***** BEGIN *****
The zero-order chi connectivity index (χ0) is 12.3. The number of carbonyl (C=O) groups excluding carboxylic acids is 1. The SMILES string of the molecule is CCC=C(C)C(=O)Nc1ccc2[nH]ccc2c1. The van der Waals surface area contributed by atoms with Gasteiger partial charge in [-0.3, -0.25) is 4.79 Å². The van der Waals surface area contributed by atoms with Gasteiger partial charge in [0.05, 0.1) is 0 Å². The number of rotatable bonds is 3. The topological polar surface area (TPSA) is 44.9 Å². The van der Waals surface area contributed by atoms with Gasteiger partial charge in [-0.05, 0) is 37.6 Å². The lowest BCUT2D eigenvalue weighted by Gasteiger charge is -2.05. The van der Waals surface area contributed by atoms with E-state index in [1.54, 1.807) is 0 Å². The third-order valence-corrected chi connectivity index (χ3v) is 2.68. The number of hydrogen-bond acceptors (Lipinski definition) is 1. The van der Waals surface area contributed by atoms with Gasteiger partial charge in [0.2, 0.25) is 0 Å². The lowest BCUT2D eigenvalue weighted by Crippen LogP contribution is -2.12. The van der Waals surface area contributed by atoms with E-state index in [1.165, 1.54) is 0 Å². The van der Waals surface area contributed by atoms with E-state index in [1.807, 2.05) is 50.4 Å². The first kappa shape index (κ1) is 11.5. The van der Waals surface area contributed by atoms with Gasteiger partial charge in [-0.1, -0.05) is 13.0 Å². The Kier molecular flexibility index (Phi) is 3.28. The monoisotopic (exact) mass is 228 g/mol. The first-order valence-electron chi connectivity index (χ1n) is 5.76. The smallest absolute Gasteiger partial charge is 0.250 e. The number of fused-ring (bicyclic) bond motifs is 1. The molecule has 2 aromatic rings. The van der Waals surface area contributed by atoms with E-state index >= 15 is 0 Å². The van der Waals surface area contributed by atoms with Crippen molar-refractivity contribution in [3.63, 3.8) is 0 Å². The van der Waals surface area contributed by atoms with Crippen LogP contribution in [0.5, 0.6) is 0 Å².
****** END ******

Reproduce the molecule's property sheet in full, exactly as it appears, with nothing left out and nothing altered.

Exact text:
The zero-order chi connectivity index (χ0) is 12.3. The number of carbonyl (C=O) groups excluding carboxylic acids is 1. The SMILES string of the molecule is CCC=C(C)C(=O)Nc1ccc2[nH]ccc2c1. The van der Waals surface area contributed by atoms with Gasteiger partial charge in [-0.3, -0.25) is 4.79 Å². The van der Waals surface area contributed by atoms with Gasteiger partial charge in [0.05, 0.1) is 0 Å². The number of rotatable bonds is 3. The topological polar surface area (TPSA) is 44.9 Å². The van der Waals surface area contributed by atoms with Gasteiger partial charge in [-0.05, 0) is 37.6 Å². The lowest BCUT2D eigenvalue weighted by Gasteiger charge is -2.05. The van der Waals surface area contributed by atoms with E-state index in [1.54, 1.807) is 0 Å². The third-order valence-corrected chi connectivity index (χ3v) is 2.68. The number of hydrogen-bond acceptors (Lipinski definition) is 1. The van der Waals surface area contributed by atoms with Gasteiger partial charge in [0.2, 0.25) is 0 Å². The lowest BCUT2D eigenvalue weighted by Crippen LogP contribution is -2.12. The van der Waals surface area contributed by atoms with E-state index in [1.165, 1.54) is 0 Å². The van der Waals surface area contributed by atoms with E-state index in [1.807, 2.05) is 50.4 Å². The first kappa shape index (κ1) is 11.5. The van der Waals surface area contributed by atoms with Gasteiger partial charge in [-0.1, -0.05) is 13.0 Å². The Kier molecular flexibility index (Phi) is 3.28. The monoisotopic (exact) mass is 228 g/mol. The first-order valence-electron chi connectivity index (χ1n) is 5.76. The smallest absolute Gasteiger partial charge is 0.250 e. The number of fused-ring (bicyclic) bond motifs is 1. The molecule has 2 aromatic rings. The van der Waals surface area contributed by atoms with E-state index >= 15 is 0 Å². The van der Waals surface area contributed by atoms with Crippen molar-refractivity contribution in [3.63, 3.8) is 0 Å². The van der Waals surface area contributed by atoms with Crippen LogP contribution in [0.5, 0.6) is 0 Å².